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Circulation? Potential flow?

  1. Aug 12, 2007 #1
    Hi all.
    I am revisiting things about potential flows.
    So, I believe the assumptions of potential flows shall be the irrotationality and the ignorance of viscosity.

    And I am studying the flow past a cylinder with and without circulation.
    Without circulation, there is no lift force but when there is circulation, then there is lift force.
    The lift force is due to the inclusion of circulation, which shall be equivlent to the inclusion of vorticity, right?
    For cylinder with circulation, the vorticity is concentration in the center of the FREE vortex introduced, right?
    Would this sort of contradicts the assumption of irrotational flow?

    And it seems to me that this example (cylinder with circulation) is applied to study real flows in daily life, right? Since life force is always observed e.g in airfoils and spinning of gold ball (sudden fall) etc. So there shall be some relationship between the real life examples and this cylinder with circulation, isn't it?

    For the case of airfoil, while the cylinder with circulation study ignores viscosity, but the circulation needed for the airfoil to generate a lift force is actually caused by the viscosity in the boudary layer, am I correct? So, I understand this as follows:
    Yes, the potential flows ingores the viscosity but it still generate lift force because vorticity is added deliberately. (Somehow vorticity is added) But in real life, this vorticity is caused by the viscous effect in the boundary layer, which genrates some vortex and hence vorticity is introduced. Am I thinking correctly?

    And for the case of spinning ball, it is the viscoity in the boundary layer that drags the air around the ball and hence vorticity is diffused. And the study of potential flows on cylinder with circulation can be applied to qualitative explain the life force because there is some circulation which is deliberately added around the cylinder by adding a free vortex, right?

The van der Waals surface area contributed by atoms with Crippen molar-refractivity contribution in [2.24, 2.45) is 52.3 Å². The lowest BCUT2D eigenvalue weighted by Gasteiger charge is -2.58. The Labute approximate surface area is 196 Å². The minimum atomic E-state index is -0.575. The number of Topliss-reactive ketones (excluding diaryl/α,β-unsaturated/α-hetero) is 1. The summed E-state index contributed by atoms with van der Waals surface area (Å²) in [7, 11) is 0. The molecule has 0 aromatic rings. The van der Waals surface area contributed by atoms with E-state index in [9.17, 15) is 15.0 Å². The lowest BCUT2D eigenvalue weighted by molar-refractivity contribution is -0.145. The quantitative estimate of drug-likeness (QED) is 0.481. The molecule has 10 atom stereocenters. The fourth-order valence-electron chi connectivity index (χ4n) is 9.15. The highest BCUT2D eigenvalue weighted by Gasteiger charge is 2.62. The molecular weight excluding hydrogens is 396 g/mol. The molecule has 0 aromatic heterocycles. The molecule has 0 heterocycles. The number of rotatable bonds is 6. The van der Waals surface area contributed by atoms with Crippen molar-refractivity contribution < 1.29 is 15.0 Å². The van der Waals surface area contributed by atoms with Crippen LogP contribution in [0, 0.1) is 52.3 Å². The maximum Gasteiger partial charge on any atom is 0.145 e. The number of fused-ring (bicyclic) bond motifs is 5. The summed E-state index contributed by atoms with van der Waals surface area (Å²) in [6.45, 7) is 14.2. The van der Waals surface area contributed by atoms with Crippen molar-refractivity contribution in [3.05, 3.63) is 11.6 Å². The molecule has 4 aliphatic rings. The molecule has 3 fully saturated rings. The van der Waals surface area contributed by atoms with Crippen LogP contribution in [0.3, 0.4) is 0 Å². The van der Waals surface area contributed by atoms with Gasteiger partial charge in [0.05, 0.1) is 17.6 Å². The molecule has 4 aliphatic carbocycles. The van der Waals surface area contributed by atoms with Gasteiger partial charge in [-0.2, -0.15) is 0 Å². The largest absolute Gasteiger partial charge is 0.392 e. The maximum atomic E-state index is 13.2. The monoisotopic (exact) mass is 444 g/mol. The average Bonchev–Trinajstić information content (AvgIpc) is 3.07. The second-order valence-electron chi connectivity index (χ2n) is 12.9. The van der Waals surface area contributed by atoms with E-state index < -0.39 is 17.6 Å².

So, if the fluids in the world is really of zero viscosity, then the spinning ball and rotating cylinder and airfoil cannot produce lift, right? Since there is actully no circulation and source of circulation, what do you think?
     
    Last edited: Aug 13, 2007
  2. jcsd
  3. Aug 13, 2007 #2

    AlephZero

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    Real fluids are not zero viscosity (possibly with a few very exotic exceptions).

    In reality, an aerofoil like a plane wing creates a vortex because of viscosity in the air. This is shed from the wing tip and leaves a line vortex in the air behind the aircraft. If an aircraft is flying at low altitude with high wing loading (e.g. a military jet flying a tight turn), this is sometimes visible as a "line" of water condensation trailing from the wing tips (this has nothing to do with the contrails from engine exhaust at high altitude)

    The assumption of zero viscosity, plus a circulation to generate lift, is an approximation which simplifies calculations. The magnitude of the vortex relative to the irrotational flow can be set using the "trailing edge condition" that the flow at the trailing edge of the aerofoil is continuous (i.e. the velocity on the top and bottom surfaces at the trailing edge is equal).

    This theory doesn't attempt to explain how the vortex forms. It's a simple approximate way to calculate the lift etc for steady flow over a body. The vortex forms (and changes strength) while the flow is unsteady (for example while an aircraft is accelerating or decelerating).
     
  4. Jun 1, 2011 #3
    OK. Zombie thread, I know. What AlephZero says is true, but it doesn't really answer the OP's question. Maybe I can shed some light.

    The easiest analogy I can think of is that in an irrotational flow, a fluid "particle" can't rotate about itself (or rather, the concept of self-rotation is non-existent), but that doesn't mean it can't rotate about other objects. Mathematically, it means that the potential function is a conservative vector field, which is (almost) the same as saying the field is a solution to Laplace's equation (its curl is zero everywhere).

    Maybe this will just confuse things, but note also that vortices (and sources/sinks) in a potential flow field are singularities, where the field is not conservative (i.e. not necessarily irrotational).
     
  5. Jun 1, 2011 #4

    Mech_Engineer

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    If you know it's a zombie thread, why bother bringing it back to life? Especially since the OP hasn't been active for a good while.
     
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